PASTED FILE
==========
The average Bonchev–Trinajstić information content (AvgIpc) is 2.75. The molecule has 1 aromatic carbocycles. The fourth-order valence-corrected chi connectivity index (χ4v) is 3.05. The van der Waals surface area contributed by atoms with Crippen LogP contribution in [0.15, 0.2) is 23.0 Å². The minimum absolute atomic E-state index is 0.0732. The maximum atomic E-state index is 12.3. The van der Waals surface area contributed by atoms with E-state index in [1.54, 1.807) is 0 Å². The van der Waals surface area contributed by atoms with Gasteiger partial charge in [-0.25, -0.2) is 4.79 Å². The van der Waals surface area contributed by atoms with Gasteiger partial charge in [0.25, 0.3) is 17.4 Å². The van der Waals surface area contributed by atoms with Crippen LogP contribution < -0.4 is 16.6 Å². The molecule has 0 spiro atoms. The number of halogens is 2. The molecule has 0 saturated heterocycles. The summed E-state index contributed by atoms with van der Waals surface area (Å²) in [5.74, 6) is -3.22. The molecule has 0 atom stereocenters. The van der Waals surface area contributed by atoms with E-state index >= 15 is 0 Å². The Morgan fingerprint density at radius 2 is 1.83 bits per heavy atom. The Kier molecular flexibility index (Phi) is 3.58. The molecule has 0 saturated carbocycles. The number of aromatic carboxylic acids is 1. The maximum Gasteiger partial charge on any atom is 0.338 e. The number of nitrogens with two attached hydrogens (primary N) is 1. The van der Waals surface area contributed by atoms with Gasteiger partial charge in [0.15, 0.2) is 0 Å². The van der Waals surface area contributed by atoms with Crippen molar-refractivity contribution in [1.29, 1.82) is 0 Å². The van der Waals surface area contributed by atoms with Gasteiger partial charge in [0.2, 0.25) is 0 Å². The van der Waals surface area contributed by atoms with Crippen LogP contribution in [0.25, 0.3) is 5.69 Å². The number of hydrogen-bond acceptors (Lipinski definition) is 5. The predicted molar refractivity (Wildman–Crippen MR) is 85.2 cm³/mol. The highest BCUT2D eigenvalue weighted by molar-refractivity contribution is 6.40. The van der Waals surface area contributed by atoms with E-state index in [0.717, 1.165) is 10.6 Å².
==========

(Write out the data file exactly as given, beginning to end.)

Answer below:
The average Bonchev–Trinajstić information content (AvgIpc) is 2.75. The molecule has 1 aromatic carbocycles. The fourth-order valence-corrected chi connectivity index (χ4v) is 3.05. The van der Waals surface area contributed by atoms with Crippen LogP contribution in [0.15, 0.2) is 23.0 Å². The minimum absolute atomic E-state index is 0.0732. The maximum atomic E-state index is 12.3. The van der Waals surface area contributed by atoms with E-state index in [1.54, 1.807) is 0 Å². The van der Waals surface area contributed by atoms with Gasteiger partial charge in [-0.25, -0.2) is 4.79 Å². The van der Waals surface area contributed by atoms with Gasteiger partial charge in [0.25, 0.3) is 17.4 Å². The van der Waals surface area contributed by atoms with Crippen LogP contribution < -0.4 is 16.6 Å². The molecule has 0 spiro atoms. The number of halogens is 2. The molecule has 0 saturated heterocycles. The summed E-state index contributed by atoms with van der Waals surface area (Å²) in [5.74, 6) is -3.22. The molecule has 0 atom stereocenters. The van der Waals surface area contributed by atoms with E-state index >= 15 is 0 Å². The Morgan fingerprint density at radius 2 is 1.83 bits per heavy atom. The Kier molecular flexibility index (Phi) is 3.58. The molecule has 0 saturated carbocycles. The number of aromatic carboxylic acids is 1. The maximum Gasteiger partial charge on any atom is 0.338 e. The number of nitrogens with two attached hydrogens (primary N) is 1. The van der Waals surface area contributed by atoms with Gasteiger partial charge in [0.15, 0.2) is 0 Å². The van der Waals surface area contributed by atoms with Crippen molar-refractivity contribution in [1.29, 1.82) is 0 Å². The van der Waals surface area contributed by atoms with Gasteiger partial charge in [0.2, 0.25) is 0 Å². The van der Waals surface area contributed by atoms with Crippen LogP contribution in [0.25, 0.3) is 5.69 Å². The number of hydrogen-bond acceptors (Lipinski definition) is 5. The predicted molar refractivity (Wildman–Crippen MR) is 85.2 cm³/mol. The highest BCUT2D eigenvalue weighted by molar-refractivity contribution is 6.40. The van der Waals surface area contributed by atoms with E-state index in [0.717, 1.165) is 10.6 Å².